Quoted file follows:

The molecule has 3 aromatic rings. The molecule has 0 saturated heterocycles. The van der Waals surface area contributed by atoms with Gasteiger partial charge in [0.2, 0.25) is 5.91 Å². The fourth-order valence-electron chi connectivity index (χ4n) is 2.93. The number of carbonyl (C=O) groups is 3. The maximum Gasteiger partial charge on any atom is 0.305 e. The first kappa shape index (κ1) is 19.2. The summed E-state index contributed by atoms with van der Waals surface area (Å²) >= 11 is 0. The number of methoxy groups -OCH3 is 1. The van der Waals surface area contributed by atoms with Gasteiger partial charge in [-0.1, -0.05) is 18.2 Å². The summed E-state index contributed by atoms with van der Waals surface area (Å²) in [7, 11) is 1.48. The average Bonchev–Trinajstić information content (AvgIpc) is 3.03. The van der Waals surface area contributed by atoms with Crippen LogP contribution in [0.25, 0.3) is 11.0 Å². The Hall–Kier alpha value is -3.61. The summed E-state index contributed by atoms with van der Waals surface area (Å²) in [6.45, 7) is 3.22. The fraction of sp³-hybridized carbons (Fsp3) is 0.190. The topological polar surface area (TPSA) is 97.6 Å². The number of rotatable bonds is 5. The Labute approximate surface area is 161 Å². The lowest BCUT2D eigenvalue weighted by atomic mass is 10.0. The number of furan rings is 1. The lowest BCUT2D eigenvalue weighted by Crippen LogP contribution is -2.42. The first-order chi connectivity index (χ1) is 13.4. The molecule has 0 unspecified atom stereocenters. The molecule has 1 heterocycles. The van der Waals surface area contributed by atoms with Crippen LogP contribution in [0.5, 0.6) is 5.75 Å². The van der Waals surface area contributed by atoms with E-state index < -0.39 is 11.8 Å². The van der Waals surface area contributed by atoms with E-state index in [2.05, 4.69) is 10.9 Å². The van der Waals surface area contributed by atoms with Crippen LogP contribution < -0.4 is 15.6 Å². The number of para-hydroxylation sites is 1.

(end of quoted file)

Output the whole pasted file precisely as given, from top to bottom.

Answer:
The molecule has 3 aromatic rings. The molecule has 0 saturated heterocycles. The van der Waals surface area contributed by atoms with Gasteiger partial charge in [0.2, 0.25) is 5.91 Å². The fourth-order valence-electron chi connectivity index (χ4n) is 2.93. The number of carbonyl (C=O) groups is 3. The maximum Gasteiger partial charge on any atom is 0.305 e. The first kappa shape index (κ1) is 19.2. The summed E-state index contributed by atoms with van der Waals surface area (Å²) >= 11 is 0. The number of methoxy groups -OCH3 is 1. The van der Waals surface area contributed by atoms with Gasteiger partial charge in [-0.1, -0.05) is 18.2 Å². The summed E-state index contributed by atoms with van der Waals surface area (Å²) in [7, 11) is 1.48. The average Bonchev–Trinajstić information content (AvgIpc) is 3.03. The van der Waals surface area contributed by atoms with Crippen LogP contribution in [0.25, 0.3) is 11.0 Å². The Hall–Kier alpha value is -3.61. The summed E-state index contributed by atoms with van der Waals surface area (Å²) in [6.45, 7) is 3.22. The fraction of sp³-hybridized carbons (Fsp3) is 0.190. The topological polar surface area (TPSA) is 97.6 Å². The number of rotatable bonds is 5. The Labute approximate surface area is 161 Å². The lowest BCUT2D eigenvalue weighted by atomic mass is 10.0. The number of furan rings is 1. The lowest BCUT2D eigenvalue weighted by Crippen LogP contribution is -2.42. The first-order chi connectivity index (χ1) is 13.4. The molecule has 0 unspecified atom stereocenters. The molecule has 1 heterocycles. The van der Waals surface area contributed by atoms with Crippen LogP contribution in [0.5, 0.6) is 5.75 Å². The van der Waals surface area contributed by atoms with E-state index < -0.39 is 11.8 Å². The van der Waals surface area contributed by atoms with E-state index in [2.05, 4.69) is 10.9 Å². The van der Waals surface area contributed by atoms with Crippen LogP contribution < -0.4 is 15.6 Å². The number of para-hydroxylation sites is 1.